www.thehindu.com | September 27, 2018
Hindi films that depict writers deepen our understanding of neither the writers nor their writing
Nandita Das’s film Manto compelled me to think about the portrayal of writers in Hindi cinema. Good examples are hard to come by. But why? Are writers of no consequence to our Hindi film producers? This is strange given that Hindi cinema is deeply indebted to the Progressive Writers’ Movement, and cannot be imagined without Saadat Hasan Manto, Ismat Chughtai and Kaifi Azmi, among others. Javed Akhtar’s father, Jan Nisar Akhtar, also wrote for several Hindi films.
In Hindi cinema, the writer is invariably on the margins. He or she is sketched in a few generic ways. The first is the forever-wronged kurta-clad, jhola-carrying social crusader who is steeped in alcoholism and penury. Next is the the trivial, lowly, wannabe masquerading as a writer. And third, the village bumpkin with a proclivity for romantic lyrics.
In Guru Dutt’s Pyaasa , the poet is sickened by society’s hypocrisy. Closer in time, Leena Yadav’s Shabd features Sanjay Dutt as a depraved writer fighting writer’s block. Farhan Akhtar is also some sort of a poet in the boring, rich boys’ unending jamboree of a film, Zindagi Na Milegi Dobara . He is every bit the buffoon, but doesn’t write, but then who cares? There was also a rare character played by Konkona Sen Sharma in Wake Up Sid , who moves to the metropolis to chase her writerly ambitions. Aishwarya Rai Bachchan in Ae Dil Hai Mushkil and Anushka Sharma in Sanju are writers shrouded in mystery. One wonders how they make all that money. Hindi films render writers uni-dimensional, their struggles all too reductive. The banal becomes the norm because these films essentially propagate types, not individuals.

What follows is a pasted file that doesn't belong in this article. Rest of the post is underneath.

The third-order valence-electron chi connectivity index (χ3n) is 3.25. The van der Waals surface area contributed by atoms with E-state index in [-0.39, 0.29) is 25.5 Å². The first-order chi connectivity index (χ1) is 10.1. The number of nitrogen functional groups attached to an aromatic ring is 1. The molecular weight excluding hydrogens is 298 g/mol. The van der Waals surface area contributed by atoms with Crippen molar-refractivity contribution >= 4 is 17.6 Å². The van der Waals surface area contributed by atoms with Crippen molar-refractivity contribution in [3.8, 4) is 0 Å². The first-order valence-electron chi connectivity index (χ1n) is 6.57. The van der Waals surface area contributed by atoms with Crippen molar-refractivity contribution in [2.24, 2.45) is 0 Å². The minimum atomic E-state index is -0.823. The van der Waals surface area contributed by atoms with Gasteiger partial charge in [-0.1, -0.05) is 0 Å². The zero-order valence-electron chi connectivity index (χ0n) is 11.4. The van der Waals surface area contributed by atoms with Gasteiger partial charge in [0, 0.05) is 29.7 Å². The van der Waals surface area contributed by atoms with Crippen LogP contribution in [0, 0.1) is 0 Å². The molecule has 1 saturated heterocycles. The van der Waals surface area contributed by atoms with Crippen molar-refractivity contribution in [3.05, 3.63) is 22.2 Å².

Manto also has a default position that writers like him ought to be venerated, which perhaps explains the wobbly, school-level textbook narrative of the film. Unnecessary veneration often endangers critical thinking. Writers are adored for their writing.
We have been taught that the biographical route is not the best approach to comprehend a writer. These films deepen our understanding of neither the writer nor their writing. The experience of writing is deeply agonising with the gradual extinction of self. What about the struggles to write — about finding the right tone for the book and discovering one’s own identity in the process? Can our films mirror these struggles?
Also, where are the women writers? While watching Manto , I thought to myself how amazing it would be to make a film on Chughtai, who seems a far more interesting character even for cinematic portrayal. The best way to know writers is through their writing. Rather than let these films dictate how to read and imagine writers and writing, it may be safer to read their books and discover them directly.